America's foremost scholar on the power-generating prowess of wind turbines has been challenged by a lesser expert from Bakersfield.
That foremost scholar, according to President Trump, is President Trump. The dissenting expert is Paul Gipe, author of "Wind Energy for the Rest of Us: A Comprehensive Guide to Wind Power and How to Use It," a 1,100-page compendium of all things windy.
The president held forth on the subject Saturday in West Palm Beach, Fla., before a conservative student group, Turning Point USA. Said President Trump: "I never understood wind. You know, I know windmills very much. I’ve studied it better than anybody.”
He then enumerated a list of concerns about wind turbines, such as their deleterious effect on air quality, birds and property values, among other things.
Except his every claim was false or overstated, said Gipe, who has so thoroughly researched wind energy — which has a substantial and growing presence in Kern County — his base of knowledge on the subject may even approach that of the president.
"What he said was so completely off the wall, even if you're like me and you work with this stuff, you can't decide what he's talking about," Gipe said. "Mr. President, you should read this big windmill book I wrote."
In his address, Trump said wind turbines have 10-year lifespans, after which they "look like hell," and repair or replacement of old ones requires government subsidies. In fact, Gipe said, turbines have 20- to 25-year lifespans and no such repair subsidy exists.
Trump said living within view of a wind turbine can cut one's property value by 50 percent. Studies show no such effect, Gipe said.
Trump said the wind turbine manufacturing process generates a "tremendous amount of fumes and everything." In fact, Gipe said, the average wind turbine will have offset the energy expended in its manufacturing in four to six months and, according to one study, they operate afterward "with virtually no emissions."
Trump called wind turbines a "bird graveyard" that kill more birds "than you've ever seen ever in your life." In fact, Gipe said, many times more are killed flying into buildings and power lines or in encounters with domestic cats, which kill up to 4 billion birds each year. This concern for birds, incidentally, would mark a turning point for Trump, who last year eliminated criminal penalties for unintentional migratory bird deaths resulting from industrial or agricultural activity.
"We all know the president has an affinity for conspiracy, and this whole thing about wind energy is rife with pseudo conspiracies," said Gipe, noting that last April Trump claimed without evidence that "they say" the sound from wind turbines can cause cancer. "We are living with a reality TV president."
What makes this bizarre, renewed assault particularly galling here in Kern County, the nation's top-producing county for wind energy, is that it comes on the heels of Gov. Gavin Newsom's announced intent to orchestrate the "decline" of fossil fuel extraction in the state, an effort essentially directed at the southern San Joaquin Valley. Sacramento, for better or worse, is coming after Kern County oil, and one of oil's most promising energy alternatives, wind, is under fire from Washington — or at least the wind-energy expert in the White House.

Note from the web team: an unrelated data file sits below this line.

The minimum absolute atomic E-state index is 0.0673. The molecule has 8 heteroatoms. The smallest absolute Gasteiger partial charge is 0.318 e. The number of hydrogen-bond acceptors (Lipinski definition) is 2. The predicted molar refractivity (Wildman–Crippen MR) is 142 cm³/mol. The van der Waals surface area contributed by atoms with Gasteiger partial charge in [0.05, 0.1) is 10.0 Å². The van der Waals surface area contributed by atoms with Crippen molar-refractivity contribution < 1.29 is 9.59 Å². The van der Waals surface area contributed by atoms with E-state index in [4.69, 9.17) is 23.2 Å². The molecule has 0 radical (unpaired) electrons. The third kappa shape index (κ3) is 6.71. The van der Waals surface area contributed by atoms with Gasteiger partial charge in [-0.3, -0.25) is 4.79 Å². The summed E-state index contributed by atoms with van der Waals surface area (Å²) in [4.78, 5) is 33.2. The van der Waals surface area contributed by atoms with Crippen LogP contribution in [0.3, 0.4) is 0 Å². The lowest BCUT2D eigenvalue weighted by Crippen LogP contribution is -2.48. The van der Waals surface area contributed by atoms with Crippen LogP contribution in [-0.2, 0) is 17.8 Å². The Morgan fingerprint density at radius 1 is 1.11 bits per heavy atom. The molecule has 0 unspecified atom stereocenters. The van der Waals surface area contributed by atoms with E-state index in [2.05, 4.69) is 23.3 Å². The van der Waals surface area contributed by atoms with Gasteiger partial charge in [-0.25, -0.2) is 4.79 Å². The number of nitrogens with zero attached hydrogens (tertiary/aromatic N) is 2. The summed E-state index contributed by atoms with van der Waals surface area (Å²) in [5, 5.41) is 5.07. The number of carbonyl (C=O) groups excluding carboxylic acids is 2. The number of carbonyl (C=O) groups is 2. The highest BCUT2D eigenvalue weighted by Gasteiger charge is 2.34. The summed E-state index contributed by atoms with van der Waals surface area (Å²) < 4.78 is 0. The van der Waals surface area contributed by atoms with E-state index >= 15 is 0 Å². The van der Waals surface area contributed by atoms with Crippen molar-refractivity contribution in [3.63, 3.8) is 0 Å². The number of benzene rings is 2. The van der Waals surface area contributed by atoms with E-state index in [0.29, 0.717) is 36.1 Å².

Despite Trump's appreciation for a good wind-energy joke – "‘Darling, is the wind blowing today? I'd like to watch television," he told a guffawing crowd in April – wind power capacity additions hit new highs in both the second and third quarters of 2019, according to the American Wind Energy Association. Wind energy reached a total of 100 gigawatts, enough to power 32 million U.S. homes and sustain 500 U.S. factories.
Kern County is responsible for a big share of that power. As of 2018, according to a study by the U.S. Geological Survey, Kern had more wind turbines (4,581) than any other U.S. county. Kern, according to the same study, also had the highest density of turbines in the world and more individual turbines than the entire northeastern U.S.
With so much invested and so much at stake in the energy sector for Kern County, one would think Rep. Kevin McCarthy, who has the president's ear like few in Congress, would tap Trump on the shoulder and politely ask him to pick on someone else for a while. One would think, but one would be disappointed.
Some critics believe Trump's odd dislike for wind energy is associated with his opposition to an 11-turbine offshore wind farm in Scotland he believed would be visible from the golf course he owns at Menie, near Aberdeen. In a 2012 appearance before the Scottish Parliament, he claimed that country’s heavy investment in offshore wind farms would ruin its tourism industry. “I’m an expert in tourism," he told MPs who questioned his qualifications to make that claim. "I have won many, many awards … if you dot your landscape with these horrible, horrible structures, you will do tremendous damage.” Trump, ultimately denied by Parliament, took his case to Scotland's highest court but lost in March 2019 and his Trump International Golf Club Scotland Ltd was ordered to pay the government's legal bill. Scotland is still trying to collect.
That theory seems far-fetched to me, though. One little failure in Scotland could not have soured Trump on an entire industry. Only petty, vindictive people hold grudges like that.